Among other evidence, the investigation disclosed the following. The sweater that E.C. had used to wipe the semen and saliva off defendant tested consistent with those two substances. The police retrieved the paperwork and the red duct tape that E.C. had thrown out at the Redding gas station. A roll of red duct tape was found in the van behind the driver's seat; the torn ends of that roll matched the torn ends of the red duct tape E.C. had thrown away. A sexual assault exam disclosed tape marks on E.C.'s wrists, multiple bruises, tenderness in her neck, and vaginal and cervical redness and tenderness. And, E.C.'s mother had reported her missing on the day of the incident.

PROCEDURAL BACKGROUND

Defendant was acquitted of kidnapping for rape (§ 209, subd. (b)(1)--count 1), but convicted of forcible spousal rape (§ 262, subd. (a)(1)--count 2); two counts of kidnapping (§ 207, subd. (a)--counts 4 & 5; E.C. and A.C., respectively); carjacking (§ 215, subd. (a)--count 6); misdemeanor child endangerment (§ 273a, subd. (b)--count 7); parental corporal injury (§ 273.5, subd. (a)--count 8); and criminal threats (§ 422--count 9). Furthermore, defendant was convicted of the following lesser included offenses to the count 1 charge (kidnapping for rape): kidnapping, forcible spousal rape, felony and misdemeanor false imprisonment, and misdemeanor battery and assault. A charge of oral copulation (count 3) had been previously dismissed because it occurred in Oregon.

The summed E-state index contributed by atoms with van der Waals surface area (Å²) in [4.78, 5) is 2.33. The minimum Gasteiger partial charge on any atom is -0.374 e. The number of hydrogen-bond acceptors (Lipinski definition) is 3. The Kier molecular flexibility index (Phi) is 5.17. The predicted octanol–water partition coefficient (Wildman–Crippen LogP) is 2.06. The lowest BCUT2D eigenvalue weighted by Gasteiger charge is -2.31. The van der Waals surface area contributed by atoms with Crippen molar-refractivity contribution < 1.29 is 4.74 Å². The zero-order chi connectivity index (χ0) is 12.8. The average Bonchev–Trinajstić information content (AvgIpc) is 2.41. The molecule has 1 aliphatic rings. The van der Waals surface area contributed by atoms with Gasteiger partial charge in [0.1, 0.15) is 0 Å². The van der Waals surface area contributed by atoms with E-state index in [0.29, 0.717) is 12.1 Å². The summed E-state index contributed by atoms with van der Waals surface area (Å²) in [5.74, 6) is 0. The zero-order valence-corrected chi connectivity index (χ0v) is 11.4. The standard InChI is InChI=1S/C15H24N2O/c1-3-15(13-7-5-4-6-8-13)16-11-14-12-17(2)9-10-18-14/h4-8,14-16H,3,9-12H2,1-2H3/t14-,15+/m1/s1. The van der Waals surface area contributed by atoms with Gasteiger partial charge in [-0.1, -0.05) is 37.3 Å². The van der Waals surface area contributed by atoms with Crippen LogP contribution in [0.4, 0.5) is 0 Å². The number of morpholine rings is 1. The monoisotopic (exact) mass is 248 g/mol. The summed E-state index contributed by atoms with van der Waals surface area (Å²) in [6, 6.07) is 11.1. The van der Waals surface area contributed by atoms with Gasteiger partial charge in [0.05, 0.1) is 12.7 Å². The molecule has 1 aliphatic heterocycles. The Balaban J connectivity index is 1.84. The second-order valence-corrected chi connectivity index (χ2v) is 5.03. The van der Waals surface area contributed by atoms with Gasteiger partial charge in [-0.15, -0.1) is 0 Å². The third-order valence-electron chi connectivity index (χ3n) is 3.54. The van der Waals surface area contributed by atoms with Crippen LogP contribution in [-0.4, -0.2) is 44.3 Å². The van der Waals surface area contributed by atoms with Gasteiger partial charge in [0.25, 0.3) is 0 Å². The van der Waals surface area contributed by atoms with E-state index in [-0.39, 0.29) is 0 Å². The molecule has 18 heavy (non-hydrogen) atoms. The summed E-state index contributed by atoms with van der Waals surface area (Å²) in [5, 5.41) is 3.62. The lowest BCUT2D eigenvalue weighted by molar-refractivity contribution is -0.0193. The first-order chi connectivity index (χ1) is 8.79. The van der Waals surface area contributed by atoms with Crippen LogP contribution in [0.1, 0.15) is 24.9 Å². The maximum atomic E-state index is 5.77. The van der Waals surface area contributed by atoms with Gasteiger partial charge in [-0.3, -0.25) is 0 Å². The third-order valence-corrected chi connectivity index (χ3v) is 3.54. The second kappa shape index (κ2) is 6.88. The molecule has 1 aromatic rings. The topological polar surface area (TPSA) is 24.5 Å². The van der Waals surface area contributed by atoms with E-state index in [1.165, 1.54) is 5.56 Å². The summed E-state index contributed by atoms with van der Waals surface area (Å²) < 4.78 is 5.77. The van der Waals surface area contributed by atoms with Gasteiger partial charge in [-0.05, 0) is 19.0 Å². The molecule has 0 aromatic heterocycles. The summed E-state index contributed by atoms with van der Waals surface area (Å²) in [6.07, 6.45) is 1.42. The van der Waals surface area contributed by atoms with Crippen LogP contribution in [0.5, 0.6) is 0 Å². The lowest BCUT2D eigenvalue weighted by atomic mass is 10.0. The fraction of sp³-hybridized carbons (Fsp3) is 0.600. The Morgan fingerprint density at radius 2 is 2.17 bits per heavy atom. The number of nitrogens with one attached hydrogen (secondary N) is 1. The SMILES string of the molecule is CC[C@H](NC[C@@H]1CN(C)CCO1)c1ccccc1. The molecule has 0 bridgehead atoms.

The jury also found that the forcible spousal rape conviction (count 2) came within the one strike law (§ 667.61, subds. (a), (c)(2)) on two independent grounds: (1) Defendant kidnapped E.C. and that movement substantially increased the risk of harm to her above that inherent in rape (§ 667.61, subd. (d)(2)); and (2) defendant kidnapped E.C. and tied or bound her in the commission of the rape (§ 667.61, subd. (e)(1) & former subd. (e)(6) (now (e)(5)).